With Filsufatia, originality is still way ahead of me. I am still struggling to capture the grandiose of heavy metal music but who knows maybe after a while, after I have exhausted all these crazy riffs inside my head, I will finally be able to see a point where I can be original with my music.

Filsufatia on MySpace.

East Coast Extreme Metal Assault - Kelantan Metal Army: 2 comments

Posted at 11:09 AM in

It is obvious that my first rant would be on Kelantan Metal Scene, my good old home town. I am quite delighted when I first encountered a number of serious Kelantanese bands trying to make it big in the Malaysian metal scene. When I was still living in Kota Bharu, punks and skinheads were all over the place and to find one decent metal head back then was like finding a needle in a haystack.

It is always amusing to have in mind the fact that one of the first few Malaysian metal bands who were responsible for the pioneering of Death Metal music in Malaysia and one of the first to release a death metal album was a bunch of long haired metal loving pretty boys from Kelantan, Suffercation. Suffercation’s first album, Days of Darkness which was released in 1992 was the most brutal, highly technical and most intense, not to mention the top notch quality, death metal record ever to came out from Malaysia back in the old days. Suffercation took the scene by storm.

Positioned north east of peninsular Malaysia, Kelantan was and still regarded as a very socially conservative and Islamic state with open metal shows, among others, were constantly monitored and rushed by the intolerant local authorities. Being under the administration of the theocratic Pan-Malaysian Islamic Party for more than 18 years, Kelantanese metalheads had to put great effort to keep abreast with the contemporary growth of the Malaysian metal in general.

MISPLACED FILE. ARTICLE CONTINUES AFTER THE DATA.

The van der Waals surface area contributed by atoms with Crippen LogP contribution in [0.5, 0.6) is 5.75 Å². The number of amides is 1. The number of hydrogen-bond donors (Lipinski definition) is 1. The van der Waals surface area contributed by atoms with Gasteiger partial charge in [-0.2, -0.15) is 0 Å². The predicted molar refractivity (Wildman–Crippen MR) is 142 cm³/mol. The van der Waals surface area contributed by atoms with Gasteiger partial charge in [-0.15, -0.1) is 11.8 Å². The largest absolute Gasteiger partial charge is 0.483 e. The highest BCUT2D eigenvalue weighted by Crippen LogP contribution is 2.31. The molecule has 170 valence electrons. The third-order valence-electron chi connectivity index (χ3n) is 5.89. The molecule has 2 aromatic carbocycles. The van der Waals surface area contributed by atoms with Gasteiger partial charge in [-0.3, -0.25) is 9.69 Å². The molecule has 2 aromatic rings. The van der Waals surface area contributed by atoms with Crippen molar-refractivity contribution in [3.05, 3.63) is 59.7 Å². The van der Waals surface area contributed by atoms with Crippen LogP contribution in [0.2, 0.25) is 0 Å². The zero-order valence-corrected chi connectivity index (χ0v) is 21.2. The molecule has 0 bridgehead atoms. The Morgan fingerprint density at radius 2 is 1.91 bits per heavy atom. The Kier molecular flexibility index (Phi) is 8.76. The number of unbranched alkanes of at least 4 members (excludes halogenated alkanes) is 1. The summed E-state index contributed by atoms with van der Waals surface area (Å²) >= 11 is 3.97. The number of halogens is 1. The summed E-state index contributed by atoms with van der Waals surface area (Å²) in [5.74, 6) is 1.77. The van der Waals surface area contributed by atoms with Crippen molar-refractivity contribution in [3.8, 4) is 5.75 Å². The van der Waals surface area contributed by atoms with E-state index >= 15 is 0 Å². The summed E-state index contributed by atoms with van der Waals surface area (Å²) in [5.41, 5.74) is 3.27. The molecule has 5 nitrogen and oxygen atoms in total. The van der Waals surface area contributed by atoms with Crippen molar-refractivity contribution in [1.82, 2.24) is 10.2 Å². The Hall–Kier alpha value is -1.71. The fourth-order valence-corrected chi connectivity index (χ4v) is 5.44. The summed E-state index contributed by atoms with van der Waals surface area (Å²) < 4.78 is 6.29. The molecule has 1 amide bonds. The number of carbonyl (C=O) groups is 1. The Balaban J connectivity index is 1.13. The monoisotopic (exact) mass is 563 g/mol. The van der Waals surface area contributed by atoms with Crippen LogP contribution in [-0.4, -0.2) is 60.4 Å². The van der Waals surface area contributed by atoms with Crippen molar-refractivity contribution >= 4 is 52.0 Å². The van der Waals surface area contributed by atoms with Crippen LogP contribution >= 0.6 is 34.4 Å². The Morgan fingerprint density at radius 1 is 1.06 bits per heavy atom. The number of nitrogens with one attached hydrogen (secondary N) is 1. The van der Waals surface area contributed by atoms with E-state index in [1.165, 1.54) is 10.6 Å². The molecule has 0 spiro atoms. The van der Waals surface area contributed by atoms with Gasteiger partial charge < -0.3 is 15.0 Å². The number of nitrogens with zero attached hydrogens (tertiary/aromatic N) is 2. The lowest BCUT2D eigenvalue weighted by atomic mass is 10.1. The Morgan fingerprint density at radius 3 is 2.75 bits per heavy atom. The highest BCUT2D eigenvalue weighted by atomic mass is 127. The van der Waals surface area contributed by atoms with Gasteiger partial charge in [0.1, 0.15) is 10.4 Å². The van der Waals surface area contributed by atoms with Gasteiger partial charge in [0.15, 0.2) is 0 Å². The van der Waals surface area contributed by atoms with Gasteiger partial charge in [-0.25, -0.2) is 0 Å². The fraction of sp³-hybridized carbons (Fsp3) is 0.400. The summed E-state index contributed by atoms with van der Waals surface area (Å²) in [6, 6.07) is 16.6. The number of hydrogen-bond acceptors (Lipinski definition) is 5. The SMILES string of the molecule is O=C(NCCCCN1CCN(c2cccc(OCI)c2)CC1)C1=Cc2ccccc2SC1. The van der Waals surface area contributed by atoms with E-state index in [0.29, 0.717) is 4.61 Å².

Over the past few years, despite the fact that they were under constant surveillance of the bigoted religious authorities, Kelantan Metal scene managed to survive and evolve within the rampant and extensive obstacles thrown to impede the movement. The Kelantanese metalheads even managed to systematize and organize themselves into one vigorous terror front which goes by the name of Kelantan Metal Army, a small dedicated group of metal enthusiasts committed solely for the elevation and appreciation of extreme music in a land where no music could thrive.

With strings of successful heavy metal gigs and their annual Extreme Terrorism metal shows, Kelantan Metal Army earned their much deserved reputation from their fellow metal compatriots for their never ending efforts and endeavors, trying to bring in renowned Malaysian metal bands to play in Kota Bharu.

Newer local bands under the wings of Kelantan Metal Army, in the likes of In Torment (brutal death metal), Dark Regime (brutal death metal), Incarcerate (death metal), Diman (melodic black metal) and Slaughter Soul (melodic death metal/heavy metal), just to name a few, were proud torchbearers trying to put Kelantan on the map of local extreme music following the path paved by their older sibling, Suffercation.

All hail Kelantan Metal!

Kelantan Metal Army on Myspace.

Book Review: Bang Your Head - The Rise and Fall of Heavy Metal: no comments

Posted at 3:49 PM in


Bang Your Head: The Rise and Fall of Heavy Metal, David Konow, Three Rivers Press, 2002.

I always have been fascinated with both music and history and a book about the history of a particular music is just like killing two birds with one stone. I have read a few books about the history of heavy metal and Bang Your Head is the least elevating one. Of course it was a fun read, but all Rock n Roll books are fun to read. The only thing that made me bought this book is the fact that I have yet to find a book about the rise and fall of the 80’s Cock Rock (Malaysian equivalent to Rock Kapak) scene, and this book, although not as comprehensive and thorough as I hoped it should, contained some murky information about the craze, the 80’s world wide fad, which helped launch MTV to a gainful and profitable broadcast.

Towering hairs and cans of hair sprays, fishnets and spandexes, groupies and backstage passes and the unforgettable Power Ballads and yes, the bands. Bands in the likes of Motley Crue, Guns N Roses, Quiet Riot and Poison took the world by storm. It made its way to the Malaysian shores and before you know it, Search, Wings, Lefthanded and May, just to name a few, became Sunset strip’s little ambassadors.